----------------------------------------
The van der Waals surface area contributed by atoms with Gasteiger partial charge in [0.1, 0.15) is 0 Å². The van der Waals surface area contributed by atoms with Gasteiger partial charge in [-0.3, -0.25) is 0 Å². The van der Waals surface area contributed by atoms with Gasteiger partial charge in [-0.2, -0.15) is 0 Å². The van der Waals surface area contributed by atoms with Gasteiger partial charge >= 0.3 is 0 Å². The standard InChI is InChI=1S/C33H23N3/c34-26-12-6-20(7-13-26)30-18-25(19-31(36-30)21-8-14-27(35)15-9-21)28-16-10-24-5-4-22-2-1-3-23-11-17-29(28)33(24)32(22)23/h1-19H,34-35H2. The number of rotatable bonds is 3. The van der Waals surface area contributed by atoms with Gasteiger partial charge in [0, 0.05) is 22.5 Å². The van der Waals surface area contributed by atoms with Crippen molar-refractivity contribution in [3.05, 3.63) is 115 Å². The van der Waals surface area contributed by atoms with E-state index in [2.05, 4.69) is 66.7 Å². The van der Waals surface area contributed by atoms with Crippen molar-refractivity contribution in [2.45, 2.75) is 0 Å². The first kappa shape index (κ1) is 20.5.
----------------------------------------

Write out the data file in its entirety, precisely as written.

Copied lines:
The van der Waals surface area contributed by atoms with Gasteiger partial charge in [0.1, 0.15) is 0 Å². The van der Waals surface area contributed by atoms with Gasteiger partial charge in [-0.3, -0.25) is 0 Å². The van der Waals surface area contributed by atoms with Gasteiger partial charge in [-0.2, -0.15) is 0 Å². The van der Waals surface area contributed by atoms with Gasteiger partial charge >= 0.3 is 0 Å². The standard InChI is InChI=1S/C33H23N3/c34-26-12-6-20(7-13-26)30-18-25(19-31(36-30)21-8-14-27(35)15-9-21)28-16-10-24-5-4-22-2-1-3-23-11-17-29(28)33(24)32(22)23/h1-19H,34-35H2. The number of rotatable bonds is 3. The van der Waals surface area contributed by atoms with Gasteiger partial charge in [0, 0.05) is 22.5 Å². The van der Waals surface area contributed by atoms with Crippen molar-refractivity contribution in [3.05, 3.63) is 115 Å². The van der Waals surface area contributed by atoms with E-state index in [2.05, 4.69) is 66.7 Å². The van der Waals surface area contributed by atoms with Crippen molar-refractivity contribution in [2.45, 2.75) is 0 Å². The first kappa shape index (κ1) is 20.5.